premise: Jews were accepted into the community of whites only if they did
not violate its segregationist strictures.

Mr. Webb parses the participation of a few outspoken Jewish men in the
White Citizens Councils while recounting the unique role that middle-class,
Southern Jewish women played in the battle for integration. These women
were solid liberals in organizations such as the Panel of American Women, a
strong complement to Ms. Schultz’s story of Northern radicals in SNCC.
Perhaps the strongest chapters, however, are those dealing with the
response by Jewish institutions such as the Anti-Defamation League and the
Union of American Hebrew Congregations. When ADL came to the defense of the NAACP in Alabama, for example, ADL’s Alabama members resigned in protest.

When rabbis joined the movement in St. Augustine, local Jewish leaders
asked them to leave town.

Jewish intransigence in the South, according to Mr. Webb, stemmed from two
(related) motivations: first, Jews were white middle-class people and
responded to the civil-rights movement with the same range of attitudes as
other Southern whites; and second, fear. Even when Jews privately supported
integration, they often didn’t express it for fear of arousing their
neighbors’ anti-Semitic prejudices. Almost as soon as the Supreme Court
ruled that separate was not equal, the South was inundated with scurrilous
anti-Semitic propaganda. “Communist Jews” were blamed for fomenting blacks
into rebellion. Conspiracy theories as old as the death of Jesus and as
recent as the Holocaust were recirculated. This too is the past that is not
past.

Long after the last freedom rider had gone back North and the needs of
blacks were once again placed on the nation’s back burner, David Duke drew
large crowds to cow-pasture cross-burnings by claiming that Jews
masterminded the civil rights movement. More, he claimed, they had invented
a Holocaust that didn’t happen, just so they could make whites feel guilty
and win support for Israel. Mr. Duke seemed little more than an articulate
crank as long as he spoke only to the brownshirt and white-sheet crowd. But
when he was elected to the Louisiana state legislature in 1989, it looked
to Anne Levy as if Hitler might have rear-rived. Born Anne Skorecki in
Poland, she had survived the Warsaw Ghetto as a child, moved to New
Orleans, raised a family and, like other survivors, tried to leave behind
the traumas of her past. But when this small woman unexpectedly encountered
Mr. Duke in the Baton Rouge statehouse, she backed the more physically
imposing politician into a political corner. What did he mean it didn’t
happen, she asked him face to face. She had been there and could tell him
that it had. After unsuccessfully trying to ignore Ms. Levy, Mr. Duke beat
a hasty retreat into the Capitol’s basement.

Lawrence Powell, a historian at Tulane University, sees the whole world in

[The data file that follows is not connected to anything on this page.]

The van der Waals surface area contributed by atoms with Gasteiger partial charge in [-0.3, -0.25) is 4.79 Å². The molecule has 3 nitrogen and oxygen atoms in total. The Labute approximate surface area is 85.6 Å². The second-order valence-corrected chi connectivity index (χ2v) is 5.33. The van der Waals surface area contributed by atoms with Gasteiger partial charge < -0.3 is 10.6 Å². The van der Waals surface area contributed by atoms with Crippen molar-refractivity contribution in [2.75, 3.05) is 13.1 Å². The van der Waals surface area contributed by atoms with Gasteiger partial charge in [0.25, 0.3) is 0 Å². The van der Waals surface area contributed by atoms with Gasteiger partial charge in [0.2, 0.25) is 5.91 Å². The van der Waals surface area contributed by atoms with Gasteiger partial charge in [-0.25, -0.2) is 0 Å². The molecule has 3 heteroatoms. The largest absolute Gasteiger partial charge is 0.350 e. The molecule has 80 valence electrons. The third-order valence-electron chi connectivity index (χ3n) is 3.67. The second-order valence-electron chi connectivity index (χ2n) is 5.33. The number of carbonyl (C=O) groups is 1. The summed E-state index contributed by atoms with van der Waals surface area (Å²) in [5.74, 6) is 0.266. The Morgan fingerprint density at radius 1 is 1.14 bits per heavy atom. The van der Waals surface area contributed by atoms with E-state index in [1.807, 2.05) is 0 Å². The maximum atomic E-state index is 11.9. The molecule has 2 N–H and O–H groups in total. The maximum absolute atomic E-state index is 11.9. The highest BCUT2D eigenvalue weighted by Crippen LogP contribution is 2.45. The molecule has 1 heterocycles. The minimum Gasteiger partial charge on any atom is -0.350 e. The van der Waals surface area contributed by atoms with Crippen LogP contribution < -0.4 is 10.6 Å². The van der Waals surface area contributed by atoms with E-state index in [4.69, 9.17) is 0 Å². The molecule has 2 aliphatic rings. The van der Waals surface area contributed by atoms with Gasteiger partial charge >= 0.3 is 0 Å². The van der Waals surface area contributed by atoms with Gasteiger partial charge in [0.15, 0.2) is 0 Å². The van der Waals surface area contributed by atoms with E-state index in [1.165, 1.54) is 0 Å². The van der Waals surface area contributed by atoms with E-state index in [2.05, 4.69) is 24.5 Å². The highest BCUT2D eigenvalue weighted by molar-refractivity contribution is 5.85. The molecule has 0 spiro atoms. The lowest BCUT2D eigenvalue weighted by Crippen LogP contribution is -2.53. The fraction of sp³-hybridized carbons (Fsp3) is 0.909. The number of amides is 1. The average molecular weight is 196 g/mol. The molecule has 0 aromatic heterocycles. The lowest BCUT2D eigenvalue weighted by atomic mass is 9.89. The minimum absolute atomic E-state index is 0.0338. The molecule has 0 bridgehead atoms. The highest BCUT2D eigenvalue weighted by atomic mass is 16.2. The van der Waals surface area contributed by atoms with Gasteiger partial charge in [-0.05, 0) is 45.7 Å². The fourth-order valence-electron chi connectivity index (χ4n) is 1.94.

the life of Ms. Levy. Mr. Powell tells a powerful personal story that is
free from the jargon and preoccupations of the academy. He gets personally
involved, visiting Ms. Levy’s Polish hometown, tracing the fate of area
Jews and describing with great care and insight the emotional journey of
survivors after they reached the United States. Speaking out about the
Holocaust came late to Ms. Levy: after Eichmann’s capture and after meeting
others in large, organized gatherings. Unlike other survivor biographies,
“Troubled Memory” merges Ms. Levy’s story directly into an account of a
contemporary battle against racism and anti-Semitism.

Ms. Levy’s statehouse confrontation with Mr. Duke becomes one moment in the larger battle to unseat Duke the politician, and racism and anti-Semitism
in Louisiana. Here Mr. Powell was more participant than observer, being
among the first to organize opposition to Mr. Duke’s campaigns. Remember,
Mr. Duke ran for the U.S. Senate in 1990 and Louisiana governor in 1991.
Although he lost both elections, he won a majority of white votes each
time. Despite the opinions of the majority of their neighbors, in this
battle Jews were neither equivocal nor self-contradictory. These Southern
Jews did not accede to the mores of “whiteness.” Instead, they joined the
political action campaign that finally brought an end to Mr. Duke’s career
as a “legitimate” politician.

Perhaps the past is really past. If Klan killers can finally be brought to
justice in Alabama and Mississippi, maybe it is time for history to be
history. All three of these titles make a contribution that we cannot
ignore.

Mr. Zeskind is president of the Institute for Research and Education on
Human Rights in Kansas City. He was named a MacArthur fellow in 1998 and is
finishing a book on the white nationalist movement for Farrar Straus &
Giroux.